To which William replied:
Yes, Scott, you are a classical Arminian at heart and in doctrine! Both Arminius and the Remonstrants insist that the Gospel must be preached for the Holy Spirit to grant enabling grace. This is not to suggest that the Holy Spirit cannot use prior means of bringing someone to the Gospel and, thus, to Christ; but that the Gospel will always be the instrumental means by which a person is enabled by the Spirit to freely respond.
The problem is that Scott’s question doesn’t draw the right distinction, and thus William’s response fails to hit our actual point of contention. For clarity, I would affirm “that the Holy Spirit worked through the faithful preaching of the Gospel to…empower them to respond.” And I would affirm “that the faithful preaching of the Gospel was one mechanism the Holy Spirit uses.” Whereas I wouldn’t affirm that “the Holy Spirit must free us from bondage and enable us to respond to the Gospel.” Confused? I admit, it can become quite confounding if one isn’t paying close attention to the nuances.
Notice the subtle difference between the Holy Spirit using the means of the gospel to empower the hearer to respond willingly, versus the Holy Spirit empowering the hearer through some other unknown hidden inward means (a “prevenient grace,” never expounded upon in the Bible) so that the means of the Gospel would become sufficient to enable a willing response of an otherwise incapacitated fallen person. Do you see the difference? The Arminian insists on the Holy Spirit’s use of two separate means of grace (the gospel and this so-called “prevenient grace”), whereas I contend the Bible only speaks of one (the gospel). Why? The Arminian assumes (without biblical warrant IMO) that the fallen person has become incapacitated to respond willingly to God Himself.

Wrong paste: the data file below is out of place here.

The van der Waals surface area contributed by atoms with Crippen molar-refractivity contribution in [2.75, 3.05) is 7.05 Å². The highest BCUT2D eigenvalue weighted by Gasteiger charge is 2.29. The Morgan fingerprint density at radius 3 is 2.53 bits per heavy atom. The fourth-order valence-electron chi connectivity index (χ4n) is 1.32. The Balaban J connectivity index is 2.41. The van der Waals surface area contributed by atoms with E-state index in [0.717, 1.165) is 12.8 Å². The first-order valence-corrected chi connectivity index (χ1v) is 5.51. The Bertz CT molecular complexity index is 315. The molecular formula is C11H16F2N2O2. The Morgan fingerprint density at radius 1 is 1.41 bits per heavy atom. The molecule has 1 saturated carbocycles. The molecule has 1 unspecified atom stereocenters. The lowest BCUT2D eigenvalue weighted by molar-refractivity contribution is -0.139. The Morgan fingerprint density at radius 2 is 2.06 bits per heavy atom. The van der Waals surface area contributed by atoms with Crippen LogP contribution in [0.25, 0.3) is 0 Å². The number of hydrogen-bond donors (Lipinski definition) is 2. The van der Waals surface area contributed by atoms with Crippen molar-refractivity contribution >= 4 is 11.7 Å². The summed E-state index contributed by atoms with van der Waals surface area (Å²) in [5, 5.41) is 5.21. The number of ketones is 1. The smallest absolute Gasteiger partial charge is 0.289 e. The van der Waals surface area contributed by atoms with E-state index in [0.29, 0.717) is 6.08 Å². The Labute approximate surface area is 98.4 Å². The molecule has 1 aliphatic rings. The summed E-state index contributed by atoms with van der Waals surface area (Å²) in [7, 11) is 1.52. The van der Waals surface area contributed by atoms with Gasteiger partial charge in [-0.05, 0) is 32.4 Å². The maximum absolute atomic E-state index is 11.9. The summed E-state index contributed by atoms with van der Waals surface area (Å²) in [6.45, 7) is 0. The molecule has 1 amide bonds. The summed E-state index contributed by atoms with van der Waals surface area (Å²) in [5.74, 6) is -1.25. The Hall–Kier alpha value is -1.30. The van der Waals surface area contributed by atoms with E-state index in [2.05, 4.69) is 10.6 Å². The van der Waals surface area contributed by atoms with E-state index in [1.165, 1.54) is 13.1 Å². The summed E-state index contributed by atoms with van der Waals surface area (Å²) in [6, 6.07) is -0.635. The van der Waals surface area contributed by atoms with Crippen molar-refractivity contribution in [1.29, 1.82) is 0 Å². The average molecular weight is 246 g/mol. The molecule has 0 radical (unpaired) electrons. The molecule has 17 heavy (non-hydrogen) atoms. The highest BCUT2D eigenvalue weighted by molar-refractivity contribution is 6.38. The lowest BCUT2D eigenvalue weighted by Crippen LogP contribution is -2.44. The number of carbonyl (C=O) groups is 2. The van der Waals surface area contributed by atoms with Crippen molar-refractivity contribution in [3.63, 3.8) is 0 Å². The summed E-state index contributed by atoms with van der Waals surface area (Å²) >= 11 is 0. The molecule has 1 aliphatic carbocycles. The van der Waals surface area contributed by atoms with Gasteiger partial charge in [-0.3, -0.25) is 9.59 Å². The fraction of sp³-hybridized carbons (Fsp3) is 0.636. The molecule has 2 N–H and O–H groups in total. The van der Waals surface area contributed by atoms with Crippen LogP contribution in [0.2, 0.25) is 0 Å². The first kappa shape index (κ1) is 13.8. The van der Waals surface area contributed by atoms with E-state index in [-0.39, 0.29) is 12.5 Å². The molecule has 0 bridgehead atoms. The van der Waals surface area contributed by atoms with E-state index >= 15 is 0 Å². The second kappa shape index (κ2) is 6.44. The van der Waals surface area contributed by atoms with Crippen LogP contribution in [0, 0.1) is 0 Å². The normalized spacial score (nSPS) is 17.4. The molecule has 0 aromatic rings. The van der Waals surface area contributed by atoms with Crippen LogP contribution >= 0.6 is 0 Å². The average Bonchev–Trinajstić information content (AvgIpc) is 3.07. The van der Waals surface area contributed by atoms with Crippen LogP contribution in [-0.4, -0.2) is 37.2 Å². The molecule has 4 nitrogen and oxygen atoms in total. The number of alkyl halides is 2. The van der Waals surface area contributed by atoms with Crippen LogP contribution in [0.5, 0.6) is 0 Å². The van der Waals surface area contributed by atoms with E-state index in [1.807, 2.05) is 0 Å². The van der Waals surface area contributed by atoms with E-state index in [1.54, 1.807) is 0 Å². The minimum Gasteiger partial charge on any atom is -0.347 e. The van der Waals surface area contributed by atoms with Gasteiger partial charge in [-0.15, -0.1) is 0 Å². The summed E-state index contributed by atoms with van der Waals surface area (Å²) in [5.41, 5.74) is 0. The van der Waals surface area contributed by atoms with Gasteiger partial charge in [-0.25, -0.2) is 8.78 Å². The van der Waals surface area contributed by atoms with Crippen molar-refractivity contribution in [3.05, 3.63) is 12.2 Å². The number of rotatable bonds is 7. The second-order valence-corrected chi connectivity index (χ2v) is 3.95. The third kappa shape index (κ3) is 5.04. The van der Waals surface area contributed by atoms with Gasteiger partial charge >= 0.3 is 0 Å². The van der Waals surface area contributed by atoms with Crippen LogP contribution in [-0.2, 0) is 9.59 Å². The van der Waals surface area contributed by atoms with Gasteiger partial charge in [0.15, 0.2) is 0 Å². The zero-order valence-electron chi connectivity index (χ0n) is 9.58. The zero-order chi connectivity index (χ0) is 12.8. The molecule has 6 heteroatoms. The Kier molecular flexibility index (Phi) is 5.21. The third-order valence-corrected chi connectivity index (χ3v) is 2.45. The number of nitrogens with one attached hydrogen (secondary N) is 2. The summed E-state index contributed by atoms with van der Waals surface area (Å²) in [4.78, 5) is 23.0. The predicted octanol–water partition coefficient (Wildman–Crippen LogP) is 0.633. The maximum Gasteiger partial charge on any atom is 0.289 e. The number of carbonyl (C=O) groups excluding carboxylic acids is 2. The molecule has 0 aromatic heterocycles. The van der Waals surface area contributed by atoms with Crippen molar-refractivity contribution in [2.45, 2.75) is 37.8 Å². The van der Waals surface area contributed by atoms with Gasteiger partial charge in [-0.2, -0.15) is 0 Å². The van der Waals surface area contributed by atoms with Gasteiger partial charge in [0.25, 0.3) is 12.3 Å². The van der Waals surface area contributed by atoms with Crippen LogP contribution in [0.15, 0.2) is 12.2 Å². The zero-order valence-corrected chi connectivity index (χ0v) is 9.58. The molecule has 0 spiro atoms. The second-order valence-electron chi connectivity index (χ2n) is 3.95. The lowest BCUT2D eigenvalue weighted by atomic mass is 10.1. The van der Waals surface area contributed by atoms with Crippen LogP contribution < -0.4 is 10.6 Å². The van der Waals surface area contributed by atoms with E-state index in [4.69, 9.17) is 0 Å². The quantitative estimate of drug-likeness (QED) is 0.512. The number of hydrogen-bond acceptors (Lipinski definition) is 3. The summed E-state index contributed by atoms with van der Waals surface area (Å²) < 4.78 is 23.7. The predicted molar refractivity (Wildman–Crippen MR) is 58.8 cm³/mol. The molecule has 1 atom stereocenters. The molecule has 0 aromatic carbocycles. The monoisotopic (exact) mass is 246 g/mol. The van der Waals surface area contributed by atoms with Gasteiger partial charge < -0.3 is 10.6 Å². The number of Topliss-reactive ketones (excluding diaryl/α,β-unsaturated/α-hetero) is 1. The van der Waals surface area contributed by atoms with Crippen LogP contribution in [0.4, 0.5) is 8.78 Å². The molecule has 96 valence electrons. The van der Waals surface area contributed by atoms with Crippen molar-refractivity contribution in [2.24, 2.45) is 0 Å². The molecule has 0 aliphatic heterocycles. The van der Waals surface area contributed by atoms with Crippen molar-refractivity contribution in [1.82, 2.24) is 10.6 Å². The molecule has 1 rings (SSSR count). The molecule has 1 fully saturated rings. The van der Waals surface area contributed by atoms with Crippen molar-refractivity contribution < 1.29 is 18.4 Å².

Some insist the Gospel, preached by Spirit-filled believers, performs an inner work within the sinner. Hence, the individual is in no need to be “freed from her bondage to sin” in order for the individual to then freely believe in Christ.
The author of Hebrews appears to be one of those people who insists the Gospel, God’s inspired word, does work inwardly within the sinner:
“For the word of God is alive and active. Sharper than any double-edged sword, it penetrates even to dividing soul and spirit, joints and marrow; it judges the thoughts and attitudes of the heart” (Heb. 4:12).